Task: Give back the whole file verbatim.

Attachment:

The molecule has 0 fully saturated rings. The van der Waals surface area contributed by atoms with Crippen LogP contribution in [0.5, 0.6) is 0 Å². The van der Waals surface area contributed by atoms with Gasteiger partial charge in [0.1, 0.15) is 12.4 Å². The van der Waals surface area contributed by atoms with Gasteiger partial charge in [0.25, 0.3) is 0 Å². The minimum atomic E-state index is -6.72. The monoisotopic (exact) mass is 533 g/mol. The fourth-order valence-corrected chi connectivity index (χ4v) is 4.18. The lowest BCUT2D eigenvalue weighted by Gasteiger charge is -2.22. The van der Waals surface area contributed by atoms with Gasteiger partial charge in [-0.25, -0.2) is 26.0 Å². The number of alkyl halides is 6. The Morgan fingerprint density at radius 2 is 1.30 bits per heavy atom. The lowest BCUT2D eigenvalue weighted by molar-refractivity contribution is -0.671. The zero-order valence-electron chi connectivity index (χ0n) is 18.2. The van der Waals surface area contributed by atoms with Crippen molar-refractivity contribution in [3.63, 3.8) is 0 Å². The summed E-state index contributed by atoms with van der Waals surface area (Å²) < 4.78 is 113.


The molecule has 0 fully saturated rings. The van der Waals surface area contributed by atoms with Crippen LogP contribution in [0.5, 0.6) is 0 Å². The van der Waals surface area contributed by atoms with Gasteiger partial charge in [0.1, 0.15) is 12.4 Å². The van der Waals surface area contributed by atoms with Gasteiger partial charge in [0.25, 0.3) is 0 Å². The minimum atomic E-state index is -6.72. The monoisotopic (exact) mass is 533 g/mol. The fourth-order valence-corrected chi connectivity index (χ4v) is 4.18. The lowest BCUT2D eigenvalue weighted by Gasteiger charge is -2.22. The van der Waals surface area contributed by atoms with Gasteiger partial charge in [-0.25, -0.2) is 26.0 Å². The number of alkyl halides is 6. The Morgan fingerprint density at radius 2 is 1.30 bits per heavy atom. The lowest BCUT2D eigenvalue weighted by molar-refractivity contribution is -0.671. The zero-order valence-electron chi connectivity index (χ0n) is 18.2. The van der Waals surface area contributed by atoms with Crippen molar-refractivity contribution in [3.63, 3.8) is 0 Å². The summed E-state index contributed by atoms with van der Waals surface area (Å²) < 4.78 is 113.